In our story this week, Jacob begins making preparations for his eminent death.
וַיִּקְרְב֣וּ יְמֵֽי־יִשְׂרָאֵ֘ל לָמוּת֒ וַיִּקְרָ֣א ׀ לִבְנ֣וֹ לְיוֹסֵ֗ף וַיֹּ֤אמֶר לוֹ֙ אִם־נָ֨א מָצָ֤אתִי חֵן֙ בְּעֵינֶ֔יךָ שִֽׂים־נָ֥א יָדְךָ֖ תַּ֣חַת יְרֵכִ֑י וְעָשִׂ֤יתָ עִמָּדִי֙ חֶ֣סֶד וֶאֱמֶ֔ת אַל־נָ֥א תִקְבְּרֵ֖נִי בְּמִצְרָֽיִם׃
“And when the day of Israel’s death drew near, he called to his son Joseph and said to him, ‘If I have found favor in your eyes, put your hand under my thigh [swearing to me] and do me this act of kindness and truth – please do not bury me in Egypt” (Breishit 47:29).
In the pshat – the ‘first glance read’ of the text – Jacob’s request appears to be a simple expression of his prefered resting place. It feels natural that he wants to be buried in his ‘pre-purchased plot’ alongside Leah, Avraham, and Isaac. Jacob, however, makes much more than the necessary arrangements. He goes above and beyond by not just accepting a mere promise, but forcing Joseph to swear a binding oath. As a triple check, Jacob gathers together all his sons and gives his final directive one last time. If burial is only for the dead, than it is easy to think Jacob is simply paranoid in making certain his last wishes are fulfilled. Laying someone to rest, however, also plays an essential role in the grieving process. Funerals are just as much, if not more, for the living as they are for the deceased.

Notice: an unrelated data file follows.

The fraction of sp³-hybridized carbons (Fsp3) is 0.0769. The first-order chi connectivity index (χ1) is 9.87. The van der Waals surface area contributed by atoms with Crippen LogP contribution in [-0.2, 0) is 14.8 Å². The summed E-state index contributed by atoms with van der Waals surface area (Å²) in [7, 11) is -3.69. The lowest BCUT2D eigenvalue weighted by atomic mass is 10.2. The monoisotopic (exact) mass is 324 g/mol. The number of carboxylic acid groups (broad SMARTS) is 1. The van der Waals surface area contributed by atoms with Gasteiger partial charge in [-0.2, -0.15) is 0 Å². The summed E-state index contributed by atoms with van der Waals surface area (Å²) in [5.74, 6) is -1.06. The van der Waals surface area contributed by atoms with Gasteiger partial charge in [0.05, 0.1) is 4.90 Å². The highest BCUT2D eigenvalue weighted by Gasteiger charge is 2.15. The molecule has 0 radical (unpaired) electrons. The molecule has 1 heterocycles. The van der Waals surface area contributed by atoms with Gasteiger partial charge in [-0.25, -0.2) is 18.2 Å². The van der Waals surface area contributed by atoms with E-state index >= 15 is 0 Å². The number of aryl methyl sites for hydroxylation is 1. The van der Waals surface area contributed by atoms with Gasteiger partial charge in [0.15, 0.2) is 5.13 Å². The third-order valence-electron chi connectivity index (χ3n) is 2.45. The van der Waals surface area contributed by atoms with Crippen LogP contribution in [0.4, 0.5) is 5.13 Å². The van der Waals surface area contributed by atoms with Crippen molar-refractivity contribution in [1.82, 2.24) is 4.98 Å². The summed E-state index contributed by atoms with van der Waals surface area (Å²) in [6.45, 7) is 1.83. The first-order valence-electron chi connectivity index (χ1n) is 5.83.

At this point in our story, Joseph is completely ingrained into the fabric of Egyptian society. He and his sons, Ephraim and Manasseh, have fully assimilated. So much so that when presented before Jacob, he does not even recognize them, asking, “Who are these?” (Breishit 48:8).
It makes perfect sense that Jacob wants to be buried along side his wife and forefathers. Yet, this does not seem to be his primary motivation. He knows that choosing the details of his death is also an act of choosing how his loved ones will mourn. Jacob is ensuring his descendants remember that, while Egypt is currently very good for them, the delta is not their home.
Aside from a few concluding details, this story closes the book of Breishit. The family is reunited, and we have found salvation in Egypt. Despite the sunny horizons, Jacob buries one last piece of wisdom before the skies darken. He requests his children carry him out of Egypt as an act of remembering who they are and where they come from.
Whenever I reconnect with roots, I am powerfully filled with the warm comfort of familiarity and belonging. It is a nostalgic – gut, heart, smile – experience with a profound centering of the mind and soul.
It is my hope that we are able to heed the call in spiritually escorting our forefathers back to Israel. In doing so, I pray we remember all that makes us who we are and how our individual roots help define our unique ability to bring light into God’s world.